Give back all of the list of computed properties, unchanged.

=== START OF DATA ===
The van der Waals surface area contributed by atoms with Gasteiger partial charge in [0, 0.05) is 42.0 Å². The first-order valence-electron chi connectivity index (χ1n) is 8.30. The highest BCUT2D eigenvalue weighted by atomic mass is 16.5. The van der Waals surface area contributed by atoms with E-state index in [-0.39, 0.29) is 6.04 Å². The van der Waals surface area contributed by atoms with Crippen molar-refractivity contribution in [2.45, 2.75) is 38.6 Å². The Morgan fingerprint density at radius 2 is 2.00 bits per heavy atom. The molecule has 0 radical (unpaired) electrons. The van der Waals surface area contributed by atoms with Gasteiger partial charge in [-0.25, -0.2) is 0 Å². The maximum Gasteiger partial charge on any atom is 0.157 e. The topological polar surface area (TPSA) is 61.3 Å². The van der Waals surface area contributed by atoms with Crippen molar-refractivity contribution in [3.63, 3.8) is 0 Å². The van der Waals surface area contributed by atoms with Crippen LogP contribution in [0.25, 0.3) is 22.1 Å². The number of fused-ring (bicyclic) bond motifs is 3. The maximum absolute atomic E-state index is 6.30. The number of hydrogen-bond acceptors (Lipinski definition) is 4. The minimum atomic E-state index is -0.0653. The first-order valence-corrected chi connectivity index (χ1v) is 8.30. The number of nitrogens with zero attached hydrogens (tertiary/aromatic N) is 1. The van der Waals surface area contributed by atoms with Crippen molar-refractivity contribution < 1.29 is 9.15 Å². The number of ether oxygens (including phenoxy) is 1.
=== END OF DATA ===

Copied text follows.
The van der Waals surface area contributed by atoms with Gasteiger partial charge in [0, 0.05) is 42.0 Å². The first-order valence-electron chi connectivity index (χ1n) is 8.30. The highest BCUT2D eigenvalue weighted by atomic mass is 16.5. The van der Waals surface area contributed by atoms with E-state index in [-0.39, 0.29) is 6.04 Å². The van der Waals surface area contributed by atoms with Crippen molar-refractivity contribution in [2.45, 2.75) is 38.6 Å². The Morgan fingerprint density at radius 2 is 2.00 bits per heavy atom. The molecule has 0 radical (unpaired) electrons. The van der Waals surface area contributed by atoms with Gasteiger partial charge in [-0.25, -0.2) is 0 Å². The maximum Gasteiger partial charge on any atom is 0.157 e. The topological polar surface area (TPSA) is 61.3 Å². The van der Waals surface area contributed by atoms with Crippen molar-refractivity contribution in [3.63, 3.8) is 0 Å². The van der Waals surface area contributed by atoms with Crippen LogP contribution in [0.25, 0.3) is 22.1 Å². The number of fused-ring (bicyclic) bond motifs is 3. The maximum absolute atomic E-state index is 6.30. The number of hydrogen-bond acceptors (Lipinski definition) is 4. The minimum atomic E-state index is -0.0653. The first-order valence-corrected chi connectivity index (χ1v) is 8.30. The number of nitrogens with zero attached hydrogens (tertiary/aromatic N) is 1. The van der Waals surface area contributed by atoms with Crippen molar-refractivity contribution < 1.29 is 9.15 Å². The number of ether oxygens (including phenoxy) is 1.